# Coupled Lines (Three-Phase)

Magnetically couple three-phase lines

**Library:**Simscape / Electrical / Passive / Lines

## Description

The Coupled Lines (Three-Phase) block models three magnetically coupled lines. Each line has a self-inductance, series resistance, and parallel conductance. In addition, there is a mutual inductance and mutual resistance between each pair of lines.

Use this block when the magnetic coupling in a three-phase network is nonnegligible. These effects are most prominent when:

The lines are parallel and close together.

The self-inductances of the lines are high.

The AC frequency of the network is high.

To model magnetic coupling of a single pair of lines, use the Coupled Lines (Pair) block. To model capacitive coupling between the lines, use the Transmission Line block.

### Equivalent Circuit

The equivalent circuit shows the coupling between two arbitrary phases
*i*, and *j*. The block models the magnetic
coupling using such an equivalent circuit between each of the three phases
*a*, *b*, and *c*.

Here:

*R*and_{i}*R*are the series resistances of lines_{j}*i*and*j*, respectively.*L*and_{i}*L*are the self-inductances of lines_{j}*i*and*j*, respectively.*R*is the mutual resistance between the two lines. You can use this parameter to account for losses in a common return path._{m}*L*is the mutual inductance between lines_{m,ij}*i*and*j*, respectively.*G*and_{i}*G*are the leakage conductances of lines_{j}*i*and*j*, respectively.*V*and_{i}*V*are voltage drops across lines_{j}*i*and*j*, respectively.*I*and_{i}*I*are the currents through the resistors_{j}*R*and_{i}-R_{m}*R*, respectively._{j}-R_{m}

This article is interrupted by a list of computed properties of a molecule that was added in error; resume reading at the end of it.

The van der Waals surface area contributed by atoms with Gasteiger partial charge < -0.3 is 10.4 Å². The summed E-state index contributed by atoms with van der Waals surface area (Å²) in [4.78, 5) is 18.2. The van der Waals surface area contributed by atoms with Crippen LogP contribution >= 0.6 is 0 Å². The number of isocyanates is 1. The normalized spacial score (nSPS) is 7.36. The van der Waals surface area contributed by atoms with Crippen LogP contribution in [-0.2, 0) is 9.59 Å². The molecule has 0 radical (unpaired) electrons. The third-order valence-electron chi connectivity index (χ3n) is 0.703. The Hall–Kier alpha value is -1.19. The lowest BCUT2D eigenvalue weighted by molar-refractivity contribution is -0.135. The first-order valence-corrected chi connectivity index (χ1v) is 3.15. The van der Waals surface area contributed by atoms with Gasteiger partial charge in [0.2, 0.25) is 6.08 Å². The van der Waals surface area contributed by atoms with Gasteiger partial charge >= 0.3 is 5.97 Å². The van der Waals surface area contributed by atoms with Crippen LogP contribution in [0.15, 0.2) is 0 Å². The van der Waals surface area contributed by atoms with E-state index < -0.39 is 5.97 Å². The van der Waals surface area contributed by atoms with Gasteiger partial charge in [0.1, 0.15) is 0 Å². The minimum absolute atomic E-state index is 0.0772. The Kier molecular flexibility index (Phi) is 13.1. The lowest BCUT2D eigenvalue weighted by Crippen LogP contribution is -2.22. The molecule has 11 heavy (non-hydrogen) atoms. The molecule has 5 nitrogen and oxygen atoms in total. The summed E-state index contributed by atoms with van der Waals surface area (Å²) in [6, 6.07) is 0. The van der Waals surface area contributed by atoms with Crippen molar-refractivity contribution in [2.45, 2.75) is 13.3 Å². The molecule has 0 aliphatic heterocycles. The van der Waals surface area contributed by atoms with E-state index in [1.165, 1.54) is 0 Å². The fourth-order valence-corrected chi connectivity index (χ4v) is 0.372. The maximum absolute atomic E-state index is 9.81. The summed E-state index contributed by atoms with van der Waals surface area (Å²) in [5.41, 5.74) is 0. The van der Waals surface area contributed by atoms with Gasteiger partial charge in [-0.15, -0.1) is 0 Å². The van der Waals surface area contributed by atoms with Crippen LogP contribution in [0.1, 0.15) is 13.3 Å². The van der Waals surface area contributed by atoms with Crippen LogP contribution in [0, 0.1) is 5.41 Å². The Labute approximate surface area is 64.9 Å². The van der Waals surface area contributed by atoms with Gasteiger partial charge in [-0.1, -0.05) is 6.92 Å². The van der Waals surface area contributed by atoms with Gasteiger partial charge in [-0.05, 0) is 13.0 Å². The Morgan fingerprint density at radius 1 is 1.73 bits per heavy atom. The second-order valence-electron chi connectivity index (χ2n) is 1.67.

### Equations

The defining equation for this block is:

$V=\left[\begin{array}{ccc}{R}_{a}& {R}_{m}& {R}_{m}\\ {R}_{m}& {R}_{b}& {R}_{m}\\ {R}_{m}& {R}_{m}& {R}_{c}\end{array}\right]I+\left[\begin{array}{ccc}{L}_{a}& {L}_{m,ab}& {L}_{m,ac}\\ {L}_{m,ab}& {L}_{b}& {L}_{m,bc}\\ {L}_{m,ac}& {L}_{m,bc}& {L}_{c}\end{array}\right]\frac{dI}{dt},$

where:

$V=\left[\begin{array}{c}{V}_{a}\\ \begin{array}{l}{V}_{b}\\ {V}_{c}\end{array}\end{array}\right],$

$I=\left[\begin{array}{c}{I}_{a}\\ \begin{array}{l}{I}_{b}\\ {I}_{c}\end{array}\end{array}\right].$

*I _{a}*,

*I*, and

_{b}*I*are, in general, not equal to the currents in lines

_{c}*a*,

*b*, and

*c*. These terminal currents make up the vector:

${I}_{total}=I+\left[\begin{array}{ccc}{G}_{a}& 0& 0\\ 0& {G}_{b}& 0\\ 0& 0& {G}_{c}\end{array}\right]V.$

### Inductive Coupling

To quantify the strength of the coupling between the two lines, you can use a coupling
factor or coefficient of coupling *k*. The coupling factor relates
the mutual inductance to the line self-inductances:

${L}_{m,ij}=k\sqrt{{L}_{i}{L}_{j}}.$

This coupling factor must fall in the range $-1<k<1$, where a negative coupling factor indicates a reversal in
orientation of one of the coils. The magnitude of *k* indicates:

$\left|k\right|=0$ — There is no magnetic coupling between the two lines.

$0<\left|k\right|<0.5$ — The two lines are loosely coupled and mutual magnetic effects are small.

$0.5\le \left|k\right|<1$ — The two lines are strongly coupled and mutual magnetic effects are large.

### Mutual Resistance

If the three lines share a common return path, you can model the resistance of
this return path using the **Mutual resistance** parameter
*R _{m}*. This workflow is equivalent to
setting the

**Mutual resistance**to zero and explicitly modeling the return path resistance

*R*, as shown in this diagram.

_{m}If the three lines do not share a common return path, set the mutual resistance parameter to zero and model each of the return resistances explicitly.

## Ports

### Conserving

## Parameters

## Extended Capabilities

## Version History

**Introduced in R2018a**